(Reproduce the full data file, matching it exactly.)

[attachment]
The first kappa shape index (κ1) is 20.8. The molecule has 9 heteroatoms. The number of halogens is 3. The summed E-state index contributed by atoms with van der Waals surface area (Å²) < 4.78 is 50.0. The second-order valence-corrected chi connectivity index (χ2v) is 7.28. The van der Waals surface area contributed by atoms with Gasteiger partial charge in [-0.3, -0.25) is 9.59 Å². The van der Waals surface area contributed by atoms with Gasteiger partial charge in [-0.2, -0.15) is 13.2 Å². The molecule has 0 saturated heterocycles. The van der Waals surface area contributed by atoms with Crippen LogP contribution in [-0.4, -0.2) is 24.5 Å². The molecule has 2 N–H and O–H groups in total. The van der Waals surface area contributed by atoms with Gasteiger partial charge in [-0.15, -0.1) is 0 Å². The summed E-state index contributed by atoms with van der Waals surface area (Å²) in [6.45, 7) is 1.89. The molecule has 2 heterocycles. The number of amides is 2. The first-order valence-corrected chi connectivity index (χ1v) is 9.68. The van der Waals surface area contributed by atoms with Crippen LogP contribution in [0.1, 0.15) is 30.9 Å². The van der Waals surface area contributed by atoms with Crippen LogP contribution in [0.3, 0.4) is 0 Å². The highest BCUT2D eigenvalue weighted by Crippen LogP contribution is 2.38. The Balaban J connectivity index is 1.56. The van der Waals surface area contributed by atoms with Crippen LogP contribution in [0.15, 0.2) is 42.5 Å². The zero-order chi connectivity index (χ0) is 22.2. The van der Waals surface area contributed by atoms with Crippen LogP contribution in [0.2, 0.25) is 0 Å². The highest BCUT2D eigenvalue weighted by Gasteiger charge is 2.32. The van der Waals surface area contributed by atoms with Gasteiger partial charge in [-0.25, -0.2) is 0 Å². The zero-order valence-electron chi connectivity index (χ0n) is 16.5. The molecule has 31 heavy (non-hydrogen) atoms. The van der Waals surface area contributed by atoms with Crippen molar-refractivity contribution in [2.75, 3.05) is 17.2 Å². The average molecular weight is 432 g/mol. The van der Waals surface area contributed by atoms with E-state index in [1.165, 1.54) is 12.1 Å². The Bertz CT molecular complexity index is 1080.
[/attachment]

The first kappa shape index (κ1) is 20.8. The molecule has 9 heteroatoms. The number of halogens is 3. The summed E-state index contributed by atoms with van der Waals surface area (Å²) < 4.78 is 50.0. The second-order valence-corrected chi connectivity index (χ2v) is 7.28. The van der Waals surface area contributed by atoms with Gasteiger partial charge in [-0.3, -0.25) is 9.59 Å². The van der Waals surface area contributed by atoms with Gasteiger partial charge in [-0.2, -0.15) is 13.2 Å². The molecule has 0 saturated heterocycles. The van der Waals surface area contributed by atoms with Crippen LogP contribution in [-0.4, -0.2) is 24.5 Å². The molecule has 2 N–H and O–H groups in total. The van der Waals surface area contributed by atoms with Gasteiger partial charge in [-0.15, -0.1) is 0 Å². The summed E-state index contributed by atoms with van der Waals surface area (Å²) in [6.45, 7) is 1.89. The molecule has 2 heterocycles. The number of amides is 2. The first-order valence-corrected chi connectivity index (χ1v) is 9.68. The van der Waals surface area contributed by atoms with Crippen LogP contribution in [0.1, 0.15) is 30.9 Å². The van der Waals surface area contributed by atoms with Crippen LogP contribution in [0.3, 0.4) is 0 Å². The highest BCUT2D eigenvalue weighted by Crippen LogP contribution is 2.38. The Balaban J connectivity index is 1.56. The van der Waals surface area contributed by atoms with Crippen LogP contribution in [0.15, 0.2) is 42.5 Å². The zero-order chi connectivity index (χ0) is 22.2. The van der Waals surface area contributed by atoms with Crippen LogP contribution in [0.2, 0.25) is 0 Å². The highest BCUT2D eigenvalue weighted by Gasteiger charge is 2.32. The van der Waals surface area contributed by atoms with Gasteiger partial charge in [-0.25, -0.2) is 0 Å². The zero-order valence-electron chi connectivity index (χ0n) is 16.5. The molecule has 31 heavy (non-hydrogen) atoms. The van der Waals surface area contributed by atoms with Crippen molar-refractivity contribution in [2.75, 3.05) is 17.2 Å². The average molecular weight is 432 g/mol. The van der Waals surface area contributed by atoms with E-state index in [1.165, 1.54) is 12.1 Å². The Bertz CT molecular complexity index is 1080.